A bottle smashed somewhere nearby and Elizabeth jerked away, drawn back to reality by the sound. She pushed Jason back a little, suddenly uncomfortable with how fast and…how consuming the moment had been.
His fingers touched the swelling at her cheek. “You’re going to have a black eye,” he murmured, with none of the aggression he’d shown just moments earlier. “I should have hit him harder.”
“I’m pretty sure he’ll have scars from me and Gia,” Elizabeth replied with a sauciness she hadn’t felt in months. “I appreciate the assist, but I had it under control.”
“I know.” He grinned then, stepping back, giving her some space to cool down. “I just finally had a good excuse to kick his ass. You have no idea how long I’ve wanted to do that.”
She knew her own smile must be as wide. God, Gia and Courtney had been right. She needed this electric feeling, this—sensation of being alive. She could feel all her nerve endings standing on end. “I have a pretty decent idea.”
He tipped his head toward the door. “I should go in, make sure Jake cleared the bar. You need a ride home?”
“Even if I didn’t,” Elizabeth said, arching a brow, “I’ll take one.”
Port Charles Harbor
It was just after dawn when a yacht sailed into the harbor as some of the locals were beginning their morning shift in the warehouses that lined the docks.
It had left Caracas, Venezuela two weeks earlier and had initially been scheduled to arrive the week before. But a storm off the coast of Massachusetts had delayed its northward progress, and traffic down the St. Lawrence River from the Atlantic had been congested now spring had arrived and wealthy residents were taking their own pleasure cruises from the Great Lakes to the ocean.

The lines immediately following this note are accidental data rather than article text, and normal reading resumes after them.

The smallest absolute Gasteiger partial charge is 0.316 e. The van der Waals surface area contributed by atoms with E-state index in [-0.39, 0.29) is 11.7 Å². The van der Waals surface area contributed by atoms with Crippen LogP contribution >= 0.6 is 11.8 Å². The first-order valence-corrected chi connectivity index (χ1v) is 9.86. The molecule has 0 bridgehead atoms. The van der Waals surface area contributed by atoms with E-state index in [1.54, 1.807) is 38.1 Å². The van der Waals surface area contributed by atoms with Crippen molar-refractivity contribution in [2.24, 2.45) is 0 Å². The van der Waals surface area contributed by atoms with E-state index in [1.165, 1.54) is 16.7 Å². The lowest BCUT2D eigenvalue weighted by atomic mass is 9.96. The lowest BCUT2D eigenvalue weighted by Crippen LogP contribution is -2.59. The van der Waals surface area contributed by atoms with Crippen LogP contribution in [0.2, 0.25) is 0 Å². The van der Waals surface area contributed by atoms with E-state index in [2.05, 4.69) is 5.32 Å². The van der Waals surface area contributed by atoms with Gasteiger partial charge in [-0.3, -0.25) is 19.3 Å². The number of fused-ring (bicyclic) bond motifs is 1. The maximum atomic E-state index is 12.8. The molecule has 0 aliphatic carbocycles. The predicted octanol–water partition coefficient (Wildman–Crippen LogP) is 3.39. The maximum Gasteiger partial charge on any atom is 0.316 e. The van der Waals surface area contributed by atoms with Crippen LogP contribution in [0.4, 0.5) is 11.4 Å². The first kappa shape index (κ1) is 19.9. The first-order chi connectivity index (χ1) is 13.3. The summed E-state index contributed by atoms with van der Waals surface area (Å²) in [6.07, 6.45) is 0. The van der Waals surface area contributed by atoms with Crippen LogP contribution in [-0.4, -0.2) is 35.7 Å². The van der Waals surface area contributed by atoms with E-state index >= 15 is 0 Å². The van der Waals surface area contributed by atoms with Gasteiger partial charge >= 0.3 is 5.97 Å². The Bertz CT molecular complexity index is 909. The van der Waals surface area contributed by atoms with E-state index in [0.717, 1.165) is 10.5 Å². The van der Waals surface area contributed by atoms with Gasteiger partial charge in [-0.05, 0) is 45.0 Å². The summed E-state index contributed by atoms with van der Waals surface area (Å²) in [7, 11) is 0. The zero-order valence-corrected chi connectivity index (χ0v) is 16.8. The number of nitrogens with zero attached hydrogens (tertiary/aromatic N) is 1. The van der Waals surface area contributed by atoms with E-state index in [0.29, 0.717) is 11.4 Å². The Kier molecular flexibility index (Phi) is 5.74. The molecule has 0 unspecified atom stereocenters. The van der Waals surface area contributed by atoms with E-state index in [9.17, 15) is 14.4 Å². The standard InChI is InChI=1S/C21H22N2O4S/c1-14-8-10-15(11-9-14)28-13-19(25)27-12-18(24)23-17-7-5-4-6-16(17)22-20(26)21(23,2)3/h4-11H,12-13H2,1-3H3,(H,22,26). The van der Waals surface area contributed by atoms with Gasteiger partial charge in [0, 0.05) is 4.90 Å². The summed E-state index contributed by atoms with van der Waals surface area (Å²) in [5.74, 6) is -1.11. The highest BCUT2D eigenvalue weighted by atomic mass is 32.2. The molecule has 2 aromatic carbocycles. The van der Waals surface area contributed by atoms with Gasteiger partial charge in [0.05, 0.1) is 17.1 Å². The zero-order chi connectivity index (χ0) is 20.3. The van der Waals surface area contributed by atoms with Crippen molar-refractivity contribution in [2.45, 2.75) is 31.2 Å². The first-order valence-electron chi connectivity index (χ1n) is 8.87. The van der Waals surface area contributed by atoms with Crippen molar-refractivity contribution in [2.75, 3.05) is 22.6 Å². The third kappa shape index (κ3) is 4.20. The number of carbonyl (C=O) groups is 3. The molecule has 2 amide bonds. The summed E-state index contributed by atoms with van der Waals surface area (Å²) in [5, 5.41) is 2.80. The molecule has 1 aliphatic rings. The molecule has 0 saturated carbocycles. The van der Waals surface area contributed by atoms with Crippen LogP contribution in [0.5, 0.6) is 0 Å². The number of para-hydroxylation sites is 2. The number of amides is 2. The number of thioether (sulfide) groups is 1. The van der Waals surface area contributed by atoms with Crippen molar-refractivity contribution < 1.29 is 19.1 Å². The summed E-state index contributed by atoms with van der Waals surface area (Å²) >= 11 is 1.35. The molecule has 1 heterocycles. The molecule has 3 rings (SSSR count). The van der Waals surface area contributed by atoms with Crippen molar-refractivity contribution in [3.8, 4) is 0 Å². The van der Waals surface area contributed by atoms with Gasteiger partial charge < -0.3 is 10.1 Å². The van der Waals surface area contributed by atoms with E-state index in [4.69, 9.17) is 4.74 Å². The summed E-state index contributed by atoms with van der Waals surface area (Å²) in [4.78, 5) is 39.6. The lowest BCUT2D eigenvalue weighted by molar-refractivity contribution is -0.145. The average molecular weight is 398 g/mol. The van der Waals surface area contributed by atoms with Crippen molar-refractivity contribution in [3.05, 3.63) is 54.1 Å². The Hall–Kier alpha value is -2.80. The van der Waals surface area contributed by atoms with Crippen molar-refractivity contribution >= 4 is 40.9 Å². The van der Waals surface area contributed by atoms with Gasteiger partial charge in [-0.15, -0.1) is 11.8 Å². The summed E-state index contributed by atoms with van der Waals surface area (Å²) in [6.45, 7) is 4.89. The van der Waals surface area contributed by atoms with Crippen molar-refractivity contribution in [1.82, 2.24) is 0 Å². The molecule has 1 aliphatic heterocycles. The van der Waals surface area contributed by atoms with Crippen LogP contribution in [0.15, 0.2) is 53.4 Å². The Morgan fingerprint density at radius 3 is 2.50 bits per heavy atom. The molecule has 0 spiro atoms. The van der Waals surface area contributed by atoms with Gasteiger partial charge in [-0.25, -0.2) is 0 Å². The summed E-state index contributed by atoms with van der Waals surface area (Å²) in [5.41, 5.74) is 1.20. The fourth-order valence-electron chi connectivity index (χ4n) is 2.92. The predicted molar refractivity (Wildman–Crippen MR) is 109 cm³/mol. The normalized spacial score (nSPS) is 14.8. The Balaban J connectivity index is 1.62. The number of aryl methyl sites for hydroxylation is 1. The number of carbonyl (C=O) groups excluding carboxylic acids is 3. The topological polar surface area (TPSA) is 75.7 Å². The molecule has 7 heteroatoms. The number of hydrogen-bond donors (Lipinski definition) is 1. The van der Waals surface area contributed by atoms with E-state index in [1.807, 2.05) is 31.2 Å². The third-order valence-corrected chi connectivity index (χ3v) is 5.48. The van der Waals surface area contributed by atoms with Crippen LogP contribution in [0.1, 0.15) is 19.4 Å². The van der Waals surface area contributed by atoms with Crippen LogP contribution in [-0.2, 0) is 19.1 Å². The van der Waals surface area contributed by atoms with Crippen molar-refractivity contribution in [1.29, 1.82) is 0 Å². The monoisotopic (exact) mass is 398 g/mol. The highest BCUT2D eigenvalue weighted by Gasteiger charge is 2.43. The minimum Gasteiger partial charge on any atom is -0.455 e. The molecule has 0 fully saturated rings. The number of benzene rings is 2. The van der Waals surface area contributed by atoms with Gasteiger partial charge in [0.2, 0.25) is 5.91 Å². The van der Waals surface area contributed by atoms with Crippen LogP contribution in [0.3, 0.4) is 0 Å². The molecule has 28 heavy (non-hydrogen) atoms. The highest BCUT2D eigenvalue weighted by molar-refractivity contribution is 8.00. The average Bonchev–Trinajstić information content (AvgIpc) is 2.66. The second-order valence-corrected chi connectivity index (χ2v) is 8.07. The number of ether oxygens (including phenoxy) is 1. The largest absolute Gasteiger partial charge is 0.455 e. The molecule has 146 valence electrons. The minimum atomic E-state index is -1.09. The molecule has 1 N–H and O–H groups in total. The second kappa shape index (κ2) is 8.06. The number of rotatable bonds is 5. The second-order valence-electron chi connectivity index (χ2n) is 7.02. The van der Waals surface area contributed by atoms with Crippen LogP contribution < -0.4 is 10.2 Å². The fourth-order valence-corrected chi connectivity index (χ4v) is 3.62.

The yacht sliced through the murky blue water of the Elm Street Pier and slid into a slip that had been reserved for the summer. Its crew set down the anchor, and some of workers at a nearby warehouse part gaped at the large vessel. Yachts were common in Port Charles, and wealth was not a new sight—they had their own island just outside the harbor complete with a Gothic mansion.
But this yacht was unusually large, with swarthy Columbian crew, and a name scrawled in Spanish across the bow, La Venganza. Some of the dock workers who spoke the language remarked on naming one’s boat after revenge, but everyone knew rich people didn’t have much imagination.
Several hours later, a man strolled out to the bow of the boat where the pier met Elm Street. He had a decent view of the harbor and, in particular, Pier 52. He lit a cigar and took a long pull, enjoying the bitter, smoky taste as it rolled down his throat.
“Let the games begin,” he murmured, before turning to meet with his first business associate, his grin wide and enthusiastic. “Ah, Senore Roscoe, thank you for meeting with me…”